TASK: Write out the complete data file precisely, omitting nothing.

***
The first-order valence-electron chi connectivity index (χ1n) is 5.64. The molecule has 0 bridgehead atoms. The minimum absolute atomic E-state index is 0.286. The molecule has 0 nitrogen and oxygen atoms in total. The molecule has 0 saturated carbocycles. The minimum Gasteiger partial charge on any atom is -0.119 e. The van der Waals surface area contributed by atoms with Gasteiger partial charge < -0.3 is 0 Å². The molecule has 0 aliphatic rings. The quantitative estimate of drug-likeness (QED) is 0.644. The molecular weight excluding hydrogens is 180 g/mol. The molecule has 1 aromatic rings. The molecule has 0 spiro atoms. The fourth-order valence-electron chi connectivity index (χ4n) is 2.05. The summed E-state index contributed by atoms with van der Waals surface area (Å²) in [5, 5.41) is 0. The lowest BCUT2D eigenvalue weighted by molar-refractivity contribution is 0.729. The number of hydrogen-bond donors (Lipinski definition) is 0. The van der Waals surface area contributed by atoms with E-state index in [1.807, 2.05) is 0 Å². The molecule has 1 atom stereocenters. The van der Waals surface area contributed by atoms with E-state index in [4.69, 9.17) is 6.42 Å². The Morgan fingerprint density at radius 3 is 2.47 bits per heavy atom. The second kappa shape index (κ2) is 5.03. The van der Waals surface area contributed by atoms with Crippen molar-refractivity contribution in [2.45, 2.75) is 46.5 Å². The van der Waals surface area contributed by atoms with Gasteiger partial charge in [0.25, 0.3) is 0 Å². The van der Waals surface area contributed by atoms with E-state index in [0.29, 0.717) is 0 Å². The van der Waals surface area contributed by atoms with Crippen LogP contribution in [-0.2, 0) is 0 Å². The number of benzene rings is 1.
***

The first-order valence-electron chi connectivity index (χ1n) is 5.64. The molecule has 0 bridgehead atoms. The minimum absolute atomic E-state index is 0.286. The molecule has 0 nitrogen and oxygen atoms in total. The molecule has 0 saturated carbocycles. The minimum Gasteiger partial charge on any atom is -0.119 e. The van der Waals surface area contributed by atoms with Gasteiger partial charge < -0.3 is 0 Å². The molecule has 0 aliphatic rings. The quantitative estimate of drug-likeness (QED) is 0.644. The molecular weight excluding hydrogens is 180 g/mol. The molecule has 1 aromatic rings. The molecule has 0 spiro atoms. The fourth-order valence-electron chi connectivity index (χ4n) is 2.05. The summed E-state index contributed by atoms with van der Waals surface area (Å²) in [5, 5.41) is 0. The lowest BCUT2D eigenvalue weighted by molar-refractivity contribution is 0.729. The number of hydrogen-bond donors (Lipinski definition) is 0. The van der Waals surface area contributed by atoms with E-state index in [1.807, 2.05) is 0 Å². The molecule has 1 atom stereocenters. The van der Waals surface area contributed by atoms with E-state index in [4.69, 9.17) is 6.42 Å². The Morgan fingerprint density at radius 3 is 2.47 bits per heavy atom. The second kappa shape index (κ2) is 5.03. The van der Waals surface area contributed by atoms with Crippen molar-refractivity contribution in [2.45, 2.75) is 46.5 Å². The van der Waals surface area contributed by atoms with Gasteiger partial charge in [0.25, 0.3) is 0 Å². The van der Waals surface area contributed by atoms with E-state index in [0.29, 0.717) is 0 Å². The van der Waals surface area contributed by atoms with Crippen LogP contribution in [-0.2, 0) is 0 Å². The number of benzene rings is 1.